Digital transformation cannot be improvised, it leaves no room for solutions built today or tomorrow or patched platforms where there is no necessary knowledge for development. Investments in systems that cannot, during the understanding and learning process, be adjusted and modified to accommodate new needs and knowledge are not justified.

The solution: The most ‘cost-effective’ and safe way to achieve the goals of digital transformation is external help. That’s why we exist, for example. It is clear that the digital transformation is not done with half measures, but it is very difficult not to resort to half measures when the field of activity of your organization is other than the digital transformation. That is why we appeal to those who, day by day, year by year, for many years, make digital transformation in a professional way in the morning, at noon and in the evening.

Problem? We know that digital transformation is a comprehensive, holistic, specific issue for our organization. And then, how can we rely on an outside company to understand our needs in depth and look at things with our own eyes? Well, here’s the difference between an IT partner and a system vendor / developer.

5. Employees do not support the project

It’s a classic problem of any change: people’s resistance to change. Even the best thought out digitization initiatives can simply fail because employees do things the way they know how, instead of adopting new methods.

Solution: Explain to employees in the clearest way why these transformations are happening and what their ultimate goal is. All these transformations benefit the organization, and therefore the employees. However, one must also understand their problems and needs, one must understand the reasons why they are reluctant to adopt the novelty. All of these things need to be done early so that the solutions themselves are built around both customers and employees.

6. You are not willing to make difficult decisions

Adopting new technologies and processes can lead to painful staffing decisions. This is because some people view transformation as an enemy and will do everything they can to prevent it. Any transformation process will expose the problems in departments, processes and intra-departmental relations. When the sources of problems are discovered, there is a good chance that some people will not be very happy. If some of the opponents of transformation are allowed to oppose, this can have a negative impact on the general perception of the organization about the transformation itself.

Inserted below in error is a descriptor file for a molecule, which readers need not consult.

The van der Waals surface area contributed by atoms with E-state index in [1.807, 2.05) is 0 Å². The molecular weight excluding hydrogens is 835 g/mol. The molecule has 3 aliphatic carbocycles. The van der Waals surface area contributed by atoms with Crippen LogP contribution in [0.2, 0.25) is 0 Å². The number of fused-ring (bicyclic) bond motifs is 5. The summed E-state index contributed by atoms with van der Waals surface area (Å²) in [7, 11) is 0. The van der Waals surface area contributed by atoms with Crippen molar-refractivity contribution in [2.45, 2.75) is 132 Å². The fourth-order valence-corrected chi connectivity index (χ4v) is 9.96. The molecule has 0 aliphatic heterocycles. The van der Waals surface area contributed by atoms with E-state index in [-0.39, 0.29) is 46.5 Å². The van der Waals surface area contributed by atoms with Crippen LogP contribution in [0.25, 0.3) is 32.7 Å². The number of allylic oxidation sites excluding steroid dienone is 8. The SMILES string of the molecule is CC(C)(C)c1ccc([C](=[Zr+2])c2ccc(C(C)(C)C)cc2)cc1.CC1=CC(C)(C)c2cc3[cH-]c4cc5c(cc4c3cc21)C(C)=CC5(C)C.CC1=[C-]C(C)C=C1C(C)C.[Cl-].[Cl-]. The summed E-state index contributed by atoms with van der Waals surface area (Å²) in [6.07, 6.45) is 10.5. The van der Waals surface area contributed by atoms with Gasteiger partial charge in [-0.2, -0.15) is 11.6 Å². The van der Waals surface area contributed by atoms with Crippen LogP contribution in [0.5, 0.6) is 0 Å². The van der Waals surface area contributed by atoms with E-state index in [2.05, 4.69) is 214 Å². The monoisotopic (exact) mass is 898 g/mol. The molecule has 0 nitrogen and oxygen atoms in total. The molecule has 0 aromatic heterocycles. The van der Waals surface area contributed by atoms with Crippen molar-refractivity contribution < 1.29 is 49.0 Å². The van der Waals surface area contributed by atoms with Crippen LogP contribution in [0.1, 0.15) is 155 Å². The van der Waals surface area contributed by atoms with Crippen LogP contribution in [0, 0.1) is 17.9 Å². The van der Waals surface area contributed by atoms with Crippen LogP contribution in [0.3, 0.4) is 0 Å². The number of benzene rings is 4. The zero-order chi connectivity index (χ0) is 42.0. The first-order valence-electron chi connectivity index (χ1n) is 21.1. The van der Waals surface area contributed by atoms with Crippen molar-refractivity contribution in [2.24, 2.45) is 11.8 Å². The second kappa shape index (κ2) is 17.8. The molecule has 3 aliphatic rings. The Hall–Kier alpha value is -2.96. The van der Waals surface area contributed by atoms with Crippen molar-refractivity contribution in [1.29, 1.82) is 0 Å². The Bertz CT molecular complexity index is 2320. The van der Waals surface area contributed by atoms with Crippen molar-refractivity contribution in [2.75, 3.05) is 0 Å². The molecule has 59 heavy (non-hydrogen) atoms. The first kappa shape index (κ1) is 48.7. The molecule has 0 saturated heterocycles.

The solution: In line with all the business theories written in the last 50 years, people who oppose the road must go down at the first stop. It can be painful, but it is the right solution for long-term success.

7. You tried to hit all the rates with one bullet

Although the digital transformation is holistic and must encompass the entire business, excessive ambition from the start is a recipe for failure – especially if you try to bring down internal skepticism ( 1 in 5 executives believe that transformation initiatives are a waste of time ).

Solution: As with any organizational initiative, it’s a good idea to start by selecting manageable targets that show positive results early on. That doesn’t undo everything I’ve said so far:
The journey must be long and comprehensive, the steps must be small and concrete.

8. You think you’re done. (You’re not done.)

Many companies approach digital transformation as a destination, when it is actually a kind of endless journey (it sounds much sadder than it actually is).

“In reality, we’ve been on this journey since we implemented the first computers to automate processes, and candidly, that transformation isn’t, and probably never will be, complete.” says Regina Salazar, CIO of the Global Product Organization at Whirlpool.

Solution: Accept that the digital transformation is the new normal, and adjust accordingly. It is better to have an endless stream of opportunities for improvement and growth than to have no such opportunity.

You need to diligently ask the entire organization to constantly improve, to become faster and more efficient. After all, competitors do exactly the same thing. It depends on who wins.